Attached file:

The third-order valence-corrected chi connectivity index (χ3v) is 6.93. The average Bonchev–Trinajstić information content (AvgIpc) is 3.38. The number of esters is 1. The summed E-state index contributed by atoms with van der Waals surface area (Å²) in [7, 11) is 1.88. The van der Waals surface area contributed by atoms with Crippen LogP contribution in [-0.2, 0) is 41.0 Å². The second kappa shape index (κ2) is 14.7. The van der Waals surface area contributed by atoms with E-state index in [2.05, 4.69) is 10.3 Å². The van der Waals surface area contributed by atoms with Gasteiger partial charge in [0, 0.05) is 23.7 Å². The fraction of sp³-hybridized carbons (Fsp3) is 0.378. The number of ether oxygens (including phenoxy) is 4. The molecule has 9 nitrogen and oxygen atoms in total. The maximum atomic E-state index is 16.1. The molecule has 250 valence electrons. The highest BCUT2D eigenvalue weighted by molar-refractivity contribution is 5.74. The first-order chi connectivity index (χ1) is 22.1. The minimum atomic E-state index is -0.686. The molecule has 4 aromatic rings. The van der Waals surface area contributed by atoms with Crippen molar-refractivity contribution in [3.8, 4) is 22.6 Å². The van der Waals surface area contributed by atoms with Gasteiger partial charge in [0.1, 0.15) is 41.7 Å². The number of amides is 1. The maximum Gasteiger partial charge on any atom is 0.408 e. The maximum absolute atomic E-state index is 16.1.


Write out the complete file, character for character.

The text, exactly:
The third-order valence-corrected chi connectivity index (χ3v) is 6.93. The average Bonchev–Trinajstić information content (AvgIpc) is 3.38. The number of esters is 1. The summed E-state index contributed by atoms with van der Waals surface area (Å²) in [7, 11) is 1.88. The van der Waals surface area contributed by atoms with Crippen LogP contribution in [-0.2, 0) is 41.0 Å². The second kappa shape index (κ2) is 14.7. The van der Waals surface area contributed by atoms with E-state index in [2.05, 4.69) is 10.3 Å². The van der Waals surface area contributed by atoms with Gasteiger partial charge in [0, 0.05) is 23.7 Å². The fraction of sp³-hybridized carbons (Fsp3) is 0.378. The number of ether oxygens (including phenoxy) is 4. The molecule has 9 nitrogen and oxygen atoms in total. The maximum atomic E-state index is 16.1. The molecule has 250 valence electrons. The highest BCUT2D eigenvalue weighted by molar-refractivity contribution is 5.74. The first-order chi connectivity index (χ1) is 22.1. The minimum atomic E-state index is -0.686. The molecule has 4 aromatic rings. The van der Waals surface area contributed by atoms with Crippen molar-refractivity contribution in [3.8, 4) is 22.6 Å². The van der Waals surface area contributed by atoms with Gasteiger partial charge in [0.1, 0.15) is 41.7 Å². The number of amides is 1. The maximum Gasteiger partial charge on any atom is 0.408 e. The maximum absolute atomic E-state index is 16.1.